Waking up in Panama City you can still hear the orchestra of the rainforest nearby – the throaty call of exotic frogs, the high squabble of birds, the screeching of monkeys
A land of volcanoes
To reach the sporting resort of Nekupe – an hour and a half south of Nicaragua’s Managua – we voyage through teak forests, remote winding paths and volcanic streams presided over by tiny jewel-coloured kingfishers. But what’s most magnificent about this journey is what greets us when we get there. On arrival, we’re presented with our very own shiny ATV, which we use to ramble around the dense forested surroundings. By day we gleefully pootle through dragonfruit plantations, gardens of cacti and across babbling streams. At night, skunks, nightjars and Jurassic looking scorpions are illuminated in the headlights. Each room here also comes with a private butler and a balcony with unfeasibly beautiful views across sugar cane plantations to the majestic Mombacho volcano, and we make quick work of settling down with a gin and tonic as the sun pulls the blind down on the twilight sky.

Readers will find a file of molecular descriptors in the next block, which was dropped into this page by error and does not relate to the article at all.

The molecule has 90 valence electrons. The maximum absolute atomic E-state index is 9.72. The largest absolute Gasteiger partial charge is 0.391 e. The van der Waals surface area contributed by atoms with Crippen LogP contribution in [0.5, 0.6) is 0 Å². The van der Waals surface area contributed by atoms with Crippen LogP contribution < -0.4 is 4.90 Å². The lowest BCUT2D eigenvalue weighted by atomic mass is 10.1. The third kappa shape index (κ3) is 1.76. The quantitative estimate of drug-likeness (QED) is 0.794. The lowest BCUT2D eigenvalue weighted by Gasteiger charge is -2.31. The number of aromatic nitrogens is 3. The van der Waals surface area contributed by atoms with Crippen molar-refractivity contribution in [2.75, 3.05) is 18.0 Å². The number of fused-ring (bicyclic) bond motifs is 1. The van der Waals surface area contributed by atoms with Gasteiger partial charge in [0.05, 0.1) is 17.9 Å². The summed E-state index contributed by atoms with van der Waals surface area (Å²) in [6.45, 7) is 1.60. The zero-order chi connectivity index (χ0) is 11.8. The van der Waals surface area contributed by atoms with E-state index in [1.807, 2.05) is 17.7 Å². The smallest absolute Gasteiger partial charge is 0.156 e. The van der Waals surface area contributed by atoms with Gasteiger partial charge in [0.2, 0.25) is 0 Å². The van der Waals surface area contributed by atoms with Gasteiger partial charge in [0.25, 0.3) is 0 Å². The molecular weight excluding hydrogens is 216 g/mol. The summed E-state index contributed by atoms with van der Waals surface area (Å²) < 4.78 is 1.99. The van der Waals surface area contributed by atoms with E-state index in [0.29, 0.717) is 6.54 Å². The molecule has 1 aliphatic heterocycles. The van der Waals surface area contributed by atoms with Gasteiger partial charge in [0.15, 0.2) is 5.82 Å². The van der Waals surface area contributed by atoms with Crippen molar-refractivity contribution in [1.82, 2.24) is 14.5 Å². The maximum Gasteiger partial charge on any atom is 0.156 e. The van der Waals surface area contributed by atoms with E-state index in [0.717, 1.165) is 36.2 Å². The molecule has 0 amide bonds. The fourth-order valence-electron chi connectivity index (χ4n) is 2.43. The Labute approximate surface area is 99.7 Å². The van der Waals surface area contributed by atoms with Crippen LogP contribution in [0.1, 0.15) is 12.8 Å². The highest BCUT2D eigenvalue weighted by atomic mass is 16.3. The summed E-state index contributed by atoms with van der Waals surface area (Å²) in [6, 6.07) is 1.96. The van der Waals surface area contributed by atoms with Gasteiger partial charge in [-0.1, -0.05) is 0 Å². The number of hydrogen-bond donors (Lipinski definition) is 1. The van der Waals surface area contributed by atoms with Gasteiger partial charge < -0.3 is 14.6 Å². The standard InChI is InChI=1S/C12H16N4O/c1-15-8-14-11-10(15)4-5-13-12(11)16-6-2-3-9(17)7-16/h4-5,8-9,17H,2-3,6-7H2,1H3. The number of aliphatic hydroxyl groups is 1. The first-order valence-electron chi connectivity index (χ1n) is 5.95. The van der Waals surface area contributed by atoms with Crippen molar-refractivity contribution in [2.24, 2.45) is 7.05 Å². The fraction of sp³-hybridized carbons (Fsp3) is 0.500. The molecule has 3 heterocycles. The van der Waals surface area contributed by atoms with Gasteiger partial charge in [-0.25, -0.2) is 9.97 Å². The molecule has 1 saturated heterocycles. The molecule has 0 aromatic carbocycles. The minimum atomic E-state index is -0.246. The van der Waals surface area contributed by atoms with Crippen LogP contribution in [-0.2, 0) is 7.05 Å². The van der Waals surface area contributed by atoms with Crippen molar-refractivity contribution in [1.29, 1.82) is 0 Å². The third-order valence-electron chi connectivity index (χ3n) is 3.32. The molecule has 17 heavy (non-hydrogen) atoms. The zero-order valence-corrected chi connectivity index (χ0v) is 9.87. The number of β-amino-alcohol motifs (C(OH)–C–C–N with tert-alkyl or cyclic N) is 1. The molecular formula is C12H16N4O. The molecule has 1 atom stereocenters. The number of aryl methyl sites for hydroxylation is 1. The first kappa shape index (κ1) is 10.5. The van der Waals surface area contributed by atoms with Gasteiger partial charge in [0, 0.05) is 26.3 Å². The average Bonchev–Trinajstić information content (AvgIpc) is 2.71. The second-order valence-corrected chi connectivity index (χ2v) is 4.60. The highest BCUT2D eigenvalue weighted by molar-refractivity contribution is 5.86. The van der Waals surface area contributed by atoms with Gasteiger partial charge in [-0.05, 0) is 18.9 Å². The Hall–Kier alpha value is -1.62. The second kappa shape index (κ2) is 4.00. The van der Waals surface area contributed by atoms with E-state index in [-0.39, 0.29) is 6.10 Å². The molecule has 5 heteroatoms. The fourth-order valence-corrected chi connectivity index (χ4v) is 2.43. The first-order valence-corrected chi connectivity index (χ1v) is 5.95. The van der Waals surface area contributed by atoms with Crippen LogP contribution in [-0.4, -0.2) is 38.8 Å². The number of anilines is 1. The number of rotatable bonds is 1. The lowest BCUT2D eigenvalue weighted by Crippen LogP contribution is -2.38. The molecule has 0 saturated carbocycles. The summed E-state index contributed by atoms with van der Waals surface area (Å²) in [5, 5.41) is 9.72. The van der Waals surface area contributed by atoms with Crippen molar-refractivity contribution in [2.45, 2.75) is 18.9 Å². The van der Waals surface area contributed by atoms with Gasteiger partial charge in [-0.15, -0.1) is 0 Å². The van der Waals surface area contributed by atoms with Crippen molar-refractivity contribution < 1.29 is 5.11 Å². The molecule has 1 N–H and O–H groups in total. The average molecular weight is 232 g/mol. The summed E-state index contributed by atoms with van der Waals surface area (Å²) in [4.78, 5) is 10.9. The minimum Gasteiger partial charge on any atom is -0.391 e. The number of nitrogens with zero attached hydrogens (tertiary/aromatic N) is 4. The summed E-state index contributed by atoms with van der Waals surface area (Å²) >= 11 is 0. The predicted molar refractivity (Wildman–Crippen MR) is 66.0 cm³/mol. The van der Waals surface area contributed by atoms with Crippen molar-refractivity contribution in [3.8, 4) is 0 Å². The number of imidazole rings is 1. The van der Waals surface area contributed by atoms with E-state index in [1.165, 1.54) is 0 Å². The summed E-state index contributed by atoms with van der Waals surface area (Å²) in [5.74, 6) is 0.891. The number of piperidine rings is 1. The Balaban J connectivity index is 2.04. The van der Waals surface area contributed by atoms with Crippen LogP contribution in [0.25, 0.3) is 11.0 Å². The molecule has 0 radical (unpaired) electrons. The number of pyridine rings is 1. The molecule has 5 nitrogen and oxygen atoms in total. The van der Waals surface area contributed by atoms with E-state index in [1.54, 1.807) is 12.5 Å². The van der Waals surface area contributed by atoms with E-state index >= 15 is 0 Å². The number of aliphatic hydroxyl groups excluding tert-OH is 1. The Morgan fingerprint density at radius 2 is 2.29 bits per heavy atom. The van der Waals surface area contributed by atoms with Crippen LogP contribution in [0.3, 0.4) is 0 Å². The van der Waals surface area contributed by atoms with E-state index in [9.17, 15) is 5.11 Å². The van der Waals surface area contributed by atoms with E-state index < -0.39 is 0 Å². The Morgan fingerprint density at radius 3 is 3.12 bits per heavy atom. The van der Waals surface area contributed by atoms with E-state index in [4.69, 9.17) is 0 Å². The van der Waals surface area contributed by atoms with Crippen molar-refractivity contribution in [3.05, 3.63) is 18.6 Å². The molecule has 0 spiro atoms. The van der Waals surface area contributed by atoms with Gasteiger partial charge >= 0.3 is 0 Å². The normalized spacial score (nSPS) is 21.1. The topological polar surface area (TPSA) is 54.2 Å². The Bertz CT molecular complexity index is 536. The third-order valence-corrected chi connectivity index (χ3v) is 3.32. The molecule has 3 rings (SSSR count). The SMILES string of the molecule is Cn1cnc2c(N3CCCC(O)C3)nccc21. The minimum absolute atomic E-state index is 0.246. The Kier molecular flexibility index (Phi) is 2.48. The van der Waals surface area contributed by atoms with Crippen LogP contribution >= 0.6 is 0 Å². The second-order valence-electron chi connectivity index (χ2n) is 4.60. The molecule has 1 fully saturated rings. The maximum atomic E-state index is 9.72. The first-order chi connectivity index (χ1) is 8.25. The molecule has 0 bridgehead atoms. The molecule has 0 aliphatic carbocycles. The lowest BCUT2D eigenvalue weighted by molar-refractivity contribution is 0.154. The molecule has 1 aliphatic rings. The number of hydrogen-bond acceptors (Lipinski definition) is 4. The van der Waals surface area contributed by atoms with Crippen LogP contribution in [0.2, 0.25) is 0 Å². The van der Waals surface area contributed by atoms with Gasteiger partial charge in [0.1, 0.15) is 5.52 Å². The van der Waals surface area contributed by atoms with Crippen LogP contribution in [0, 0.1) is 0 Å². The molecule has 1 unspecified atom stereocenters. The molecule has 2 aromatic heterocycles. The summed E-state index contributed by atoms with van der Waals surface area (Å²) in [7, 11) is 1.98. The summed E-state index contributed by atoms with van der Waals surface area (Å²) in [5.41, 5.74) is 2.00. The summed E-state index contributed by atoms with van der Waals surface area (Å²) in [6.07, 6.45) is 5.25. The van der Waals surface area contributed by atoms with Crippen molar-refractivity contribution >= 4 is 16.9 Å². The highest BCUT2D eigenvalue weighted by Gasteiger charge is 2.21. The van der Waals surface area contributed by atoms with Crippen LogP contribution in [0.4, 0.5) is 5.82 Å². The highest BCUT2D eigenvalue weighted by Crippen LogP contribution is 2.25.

As well as skeet shooting and sunrise yoga – where we’re watched by the beady eyes of curious howler monkeys – we also get in tune with nature on horseback. My steed, Pinto, isn’t the most cooperative of creatures, but eventually we make our peace and trot together through glassy streams, puffs of buttercup yellow butterflies and wild tangles of forest. I pull teak leaves off nearby bushes and rub them between my thumb and forefinger to make the bright red war paint that the indigenous people used to smear across their cheeks. As night falls, a roadside hawk is illuminated by the last shafts of sun, snakes slither across our path and monkeys pick their way through the trees. As the last vestiges of light ebb away, the forest erupts with the light of a thousand fireflies, illuminating the blackness like tiny constellations. This, I think, is what it’s really like to be in the wild.